ACUTE DERMAL TOXICITY STUDY

In the acute dermal study 5 young adult Hra:(NZW)SPF rabbits (2013-2562 g; 14-15 weeks) per sex per dosed were used (except the 3000 mg/kg dose group, where the treatment was interrupted for humane reasons, after 3 males were treated). Unchanged test substance was applied to approximate 180 cm2 of a shaved area at the back of test animals under occlusive conditions and washed out with after 24 hours. The animals were then observed for 14 days for clinical signs, mortality and body weight gains. All animals, whether found dead during the study, sacrificed in a moribund condition, or euthanized at study termination, were subjected to an abbreviated gross necropsy examination and any abnormalities were recorded. After necropsy, the animals ere discarded and only those tissues with lesions were collected for possible histopathological evaluation. Because signs of irritation were observed initial dermal irritation reading was made 30 minutes after removal of the test material according to the Draize technique (recorded as the Day 1 score). Subsequent readings of dermal irritation were made on Days 3, 7, 10, and 14.

 

One male animal treated at 1000 mg/kg was sacrificed in a moribund condition on Day 1 and is counted as having died on study. All three males treated at 3000 mg/kg were found dead within 1 day of test material administration. No other mortality was observed during the study.

 

Based on the mortality observed in the study (considering the animal treated at 1000 mg/kg which was sacrificed in a moribund condition as having died on study), the estimated dermal LD50 value in male rabbits was determined to be 1510 mg/kg. The female LD50 value was estimated to be greater than 1000 mg/kg.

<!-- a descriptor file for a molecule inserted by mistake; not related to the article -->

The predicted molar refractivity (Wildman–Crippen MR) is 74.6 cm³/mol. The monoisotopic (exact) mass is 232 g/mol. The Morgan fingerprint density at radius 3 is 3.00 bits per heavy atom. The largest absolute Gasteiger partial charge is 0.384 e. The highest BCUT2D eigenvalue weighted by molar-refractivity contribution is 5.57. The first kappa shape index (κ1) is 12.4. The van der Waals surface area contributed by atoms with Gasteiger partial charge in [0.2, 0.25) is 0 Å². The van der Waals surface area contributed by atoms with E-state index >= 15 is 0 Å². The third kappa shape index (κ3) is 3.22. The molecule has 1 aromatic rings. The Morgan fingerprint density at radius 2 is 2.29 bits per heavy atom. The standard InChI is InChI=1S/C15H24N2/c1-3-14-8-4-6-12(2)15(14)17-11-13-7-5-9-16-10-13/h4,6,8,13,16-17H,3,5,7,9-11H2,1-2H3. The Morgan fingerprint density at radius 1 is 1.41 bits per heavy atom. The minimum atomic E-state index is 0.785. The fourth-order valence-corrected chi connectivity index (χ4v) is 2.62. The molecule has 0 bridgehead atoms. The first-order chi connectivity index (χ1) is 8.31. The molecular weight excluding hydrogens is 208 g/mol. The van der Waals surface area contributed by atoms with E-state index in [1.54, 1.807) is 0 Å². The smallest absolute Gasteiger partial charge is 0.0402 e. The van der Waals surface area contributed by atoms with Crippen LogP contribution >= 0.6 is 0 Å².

Clinical signs of toxicity included vocalization after dose administration, decreased food consumption, hypoactivity, staggered gait, prostration, dyspnea, few feces, and convulsions. All mortality (including the moribund sacrifice) occurred within 1 day of test material administration. Two males and all five females treated at 500 mg/kg and one male and three females treated at 1000 mg/kg exhibited weight losses during the first week of the study (probably associated with the observed dermal irritation). Recovery from these weight losses were noted during the second week. The test material produced severe dermal irritation/injury which was still present at the end of the respective observation period. The dermal lesions observed at necropsy were indicative of the severe irritation caused by the test material.

Justification for classification or non-classification

Based on the oral acute LD50 (224 mg/kg bw in female, 583 mg/kg bw in male animals and 334 for both male and female animals) the test substance should be classified as harmful (R22) according to the EU and in category 3 (toxic; based on females as more sensible group) according to GHS.

The dermal acute effects follow the severe irritating effects of the substance and will not be classified.